Scor­pio News


July–September 1987 – Volume 1. Issue 3.

Page 57 of 67

Take, for specific instance, the selection of a suitable colour monitor for my new toy. In every case (I visited five shops) I had to explain to the salesman the difference between the dot pitch of the colour tube (an intrinsic feature of the tube) and the number of pixels (computer generated output) that the monitor was capable of displaying. In every case the assumption had been made that because ‘such and such’ graphics card was capable of generating 720 pixels per line, then there must be a matching 720 colour dots per line. Not true of course, the more dots the better, in fact a usable minimum should be better than two dot triads (a triad is one blue dot, one green dot and one red dot) per pixel, but tube manufacturers don’t measure dot pitch that way anyway. They give the dot pitch as being. ‘so many per millimetre’ or, more usually, ‘so many decimal fractions of a millimetre per dot’. The finer the dot pitch, the better: unfortunately, also the more expensive. I finally opted for a 12″ tube with ea dot pitch of 0.23mm. I think some of the salesmen thought I was slightly dotty myself for being so insistent.

How it might seem I am maligning some very competent and knowledgeable computer salesmen. Not a bit of it, it just seems to me that computer salesmen are on the whole useless. Those few (I haven’t found one yet) who are knowledgeable and competent will know who they are (and likely share my low regard for their compatriots), my advice to them is get out now, you’re probably more worthwhile somewhere else.

So having dismissed salesmen as a source of information, where to next. Well a number of friends have recently defected towards IBMism, usually along the clone route, but in the main they are as much in the dark as I am. A couple of them have had the time to tinker and therefore have sussed certain bits of interest to them, but for an overall knowledge, I haven’t found anyone yet. (If I did find the ‘Fount of all Wisdom’, I doubt that I would be able to afford the considerable amount of time required to absorb the information, and for that matter, I doubt that the ‘Fount of all Wisdom’ would have the time for li’ll ole me.)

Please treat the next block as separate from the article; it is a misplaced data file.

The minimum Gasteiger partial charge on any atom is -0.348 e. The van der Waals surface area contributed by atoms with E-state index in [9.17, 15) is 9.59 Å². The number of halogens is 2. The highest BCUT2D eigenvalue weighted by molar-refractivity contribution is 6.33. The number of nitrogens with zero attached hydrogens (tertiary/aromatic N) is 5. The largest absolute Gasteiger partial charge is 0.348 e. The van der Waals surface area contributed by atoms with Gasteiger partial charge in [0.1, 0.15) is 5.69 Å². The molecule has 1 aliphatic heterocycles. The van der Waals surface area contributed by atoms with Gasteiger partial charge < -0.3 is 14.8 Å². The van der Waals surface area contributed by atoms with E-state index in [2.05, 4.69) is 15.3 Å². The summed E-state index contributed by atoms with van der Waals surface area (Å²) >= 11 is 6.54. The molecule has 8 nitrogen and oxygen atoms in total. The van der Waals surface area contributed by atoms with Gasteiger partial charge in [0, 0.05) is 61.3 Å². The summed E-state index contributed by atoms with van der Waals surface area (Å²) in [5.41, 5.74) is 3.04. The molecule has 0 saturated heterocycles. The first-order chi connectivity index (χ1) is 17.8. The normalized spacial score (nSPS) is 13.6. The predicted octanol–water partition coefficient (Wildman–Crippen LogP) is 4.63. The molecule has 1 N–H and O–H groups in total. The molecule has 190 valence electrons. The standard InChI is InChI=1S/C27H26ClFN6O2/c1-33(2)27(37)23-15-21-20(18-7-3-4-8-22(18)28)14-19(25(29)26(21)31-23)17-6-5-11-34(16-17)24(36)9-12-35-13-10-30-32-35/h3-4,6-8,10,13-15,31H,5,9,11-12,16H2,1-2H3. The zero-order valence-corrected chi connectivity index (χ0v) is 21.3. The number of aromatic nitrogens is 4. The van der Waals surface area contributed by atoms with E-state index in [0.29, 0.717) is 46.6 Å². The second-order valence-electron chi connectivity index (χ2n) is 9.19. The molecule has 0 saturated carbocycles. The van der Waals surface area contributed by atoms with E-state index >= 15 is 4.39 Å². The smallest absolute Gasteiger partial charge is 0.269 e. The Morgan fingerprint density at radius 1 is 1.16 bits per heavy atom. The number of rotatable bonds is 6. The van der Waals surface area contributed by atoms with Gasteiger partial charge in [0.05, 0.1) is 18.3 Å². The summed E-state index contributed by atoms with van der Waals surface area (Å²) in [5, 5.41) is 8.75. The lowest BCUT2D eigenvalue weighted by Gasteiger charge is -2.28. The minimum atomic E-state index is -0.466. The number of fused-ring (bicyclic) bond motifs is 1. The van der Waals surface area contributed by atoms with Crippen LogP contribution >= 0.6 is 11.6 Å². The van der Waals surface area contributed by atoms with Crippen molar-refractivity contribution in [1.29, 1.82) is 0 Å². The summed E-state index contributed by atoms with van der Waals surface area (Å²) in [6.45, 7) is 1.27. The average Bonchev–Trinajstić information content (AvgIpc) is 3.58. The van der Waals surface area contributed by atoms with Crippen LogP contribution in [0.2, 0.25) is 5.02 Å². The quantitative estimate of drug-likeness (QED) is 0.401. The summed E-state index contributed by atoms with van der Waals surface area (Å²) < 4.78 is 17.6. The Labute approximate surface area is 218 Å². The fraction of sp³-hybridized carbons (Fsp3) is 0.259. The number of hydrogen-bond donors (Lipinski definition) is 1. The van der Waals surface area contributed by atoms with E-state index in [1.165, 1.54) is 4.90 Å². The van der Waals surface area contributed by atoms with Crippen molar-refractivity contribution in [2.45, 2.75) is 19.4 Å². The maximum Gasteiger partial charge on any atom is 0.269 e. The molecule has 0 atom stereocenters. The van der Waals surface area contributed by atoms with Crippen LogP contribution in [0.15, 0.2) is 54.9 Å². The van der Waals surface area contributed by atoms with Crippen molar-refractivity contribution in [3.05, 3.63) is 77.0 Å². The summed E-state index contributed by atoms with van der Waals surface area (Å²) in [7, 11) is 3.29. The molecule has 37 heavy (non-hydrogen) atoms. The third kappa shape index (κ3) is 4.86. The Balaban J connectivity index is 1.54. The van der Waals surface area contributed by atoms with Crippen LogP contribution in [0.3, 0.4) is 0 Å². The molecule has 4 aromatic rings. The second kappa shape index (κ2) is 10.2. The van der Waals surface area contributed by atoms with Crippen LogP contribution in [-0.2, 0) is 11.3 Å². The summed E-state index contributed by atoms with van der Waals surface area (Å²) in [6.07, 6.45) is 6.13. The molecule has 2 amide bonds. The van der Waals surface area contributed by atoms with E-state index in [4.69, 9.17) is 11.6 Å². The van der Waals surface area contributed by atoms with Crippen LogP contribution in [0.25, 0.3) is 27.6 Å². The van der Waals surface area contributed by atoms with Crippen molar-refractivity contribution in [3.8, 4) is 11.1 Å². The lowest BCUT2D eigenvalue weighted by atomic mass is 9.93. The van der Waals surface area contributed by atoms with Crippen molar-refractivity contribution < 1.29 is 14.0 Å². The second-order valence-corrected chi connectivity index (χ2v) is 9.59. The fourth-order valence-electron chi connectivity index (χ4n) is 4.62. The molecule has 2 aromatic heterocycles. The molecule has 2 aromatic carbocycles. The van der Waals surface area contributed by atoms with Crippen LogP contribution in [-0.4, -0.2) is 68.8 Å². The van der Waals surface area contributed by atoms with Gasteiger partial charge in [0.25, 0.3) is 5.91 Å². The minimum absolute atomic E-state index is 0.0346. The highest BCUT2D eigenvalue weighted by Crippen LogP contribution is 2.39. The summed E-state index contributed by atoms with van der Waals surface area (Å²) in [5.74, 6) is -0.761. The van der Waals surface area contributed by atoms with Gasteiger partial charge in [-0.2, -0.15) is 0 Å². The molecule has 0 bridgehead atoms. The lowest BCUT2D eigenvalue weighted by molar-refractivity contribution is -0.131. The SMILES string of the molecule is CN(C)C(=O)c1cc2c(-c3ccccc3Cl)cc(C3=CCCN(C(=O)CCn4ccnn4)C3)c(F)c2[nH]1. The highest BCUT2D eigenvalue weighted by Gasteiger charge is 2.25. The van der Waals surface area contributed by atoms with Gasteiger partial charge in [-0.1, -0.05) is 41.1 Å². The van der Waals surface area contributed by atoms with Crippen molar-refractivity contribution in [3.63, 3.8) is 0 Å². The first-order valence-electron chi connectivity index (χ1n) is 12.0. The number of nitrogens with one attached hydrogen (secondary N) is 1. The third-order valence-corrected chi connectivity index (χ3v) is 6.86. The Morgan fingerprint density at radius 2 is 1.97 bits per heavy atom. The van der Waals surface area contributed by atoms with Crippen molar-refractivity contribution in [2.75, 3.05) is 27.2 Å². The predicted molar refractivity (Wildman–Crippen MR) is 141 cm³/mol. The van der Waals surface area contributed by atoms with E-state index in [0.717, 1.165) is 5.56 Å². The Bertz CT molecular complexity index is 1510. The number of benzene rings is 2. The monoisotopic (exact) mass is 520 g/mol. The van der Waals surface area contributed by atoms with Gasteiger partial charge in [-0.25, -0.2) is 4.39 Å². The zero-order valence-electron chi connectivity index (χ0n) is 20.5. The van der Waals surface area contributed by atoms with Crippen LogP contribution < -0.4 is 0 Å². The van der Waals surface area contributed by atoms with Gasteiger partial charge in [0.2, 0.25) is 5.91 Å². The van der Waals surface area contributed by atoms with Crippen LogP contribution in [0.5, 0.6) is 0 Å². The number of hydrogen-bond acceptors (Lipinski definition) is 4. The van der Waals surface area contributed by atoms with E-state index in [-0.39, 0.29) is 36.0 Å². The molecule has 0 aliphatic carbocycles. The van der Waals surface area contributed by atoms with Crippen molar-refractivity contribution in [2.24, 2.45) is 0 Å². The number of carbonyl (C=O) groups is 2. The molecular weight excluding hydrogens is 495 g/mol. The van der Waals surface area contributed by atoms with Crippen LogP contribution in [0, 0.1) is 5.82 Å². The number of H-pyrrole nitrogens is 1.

Books and Colleges

That leaves the technical colleges and books. Well, I do the night school teacher bit at Paddington college (not a computer subject) and I know they don’t do short courses (or long ones either) on ‘The Innards of MS-DOS’, ‘8086 (et al) Assembler Programming’ and ‘IBM type Architecture’, which is what I need. The best they aspire to is to keep asking me if I’d like to take an introductory course on Z80 assembler, and I keep saying no! Slough Tech did send me a glossy leaflet on just those sorts of subjects, but the very expensive quality of the leaflet made me very cautious about the price before I enquired, and I found my caution justified. The courses were obviously aimed at business and were priced commensurately, quite up to the price of some of the private rip-off classes I see advertised in the computer mags. Anyway, colleges are out, they either don’t do the courses, or if they do, the charge is OTT, at least on a private interest basis.

Books, well books abound, ranging from good to Mickey Mouse. The choice is almost too much. These sort of technical books are expensive, but not as much as the college courses. They may be hard to get, except by mail order, or to those within easy reach of the Modern Book Shop in Praed Street, Paddington, but at least they are obtainable. I have acquired two or three which suffice for the software side, and I have the IBM AT Technical Manual coming which might go some way to answering some of the more obscure hardware permutation problems I’ve hit.

Of the books, “Programming the 8086/8088” assembler manual by Sybex suits for the internal structure of the 8086 family of processors with a full breakdown of what makes it tick, the instruction set and examples of little programs. The book covers the 8088 and 8086, being very similar processors, it doesn’t cover the cleverer and newer processors, the 80186, 80286 and 80386, but as the sort of things I’m called upon to write have to cover the whole gamut of IBM PC’s, XT’s, AT’s and all the various breeds of clone, I have to write things at the lowest level, so 8086 assembler suffices. For those who are not aware,

Page 57 of 67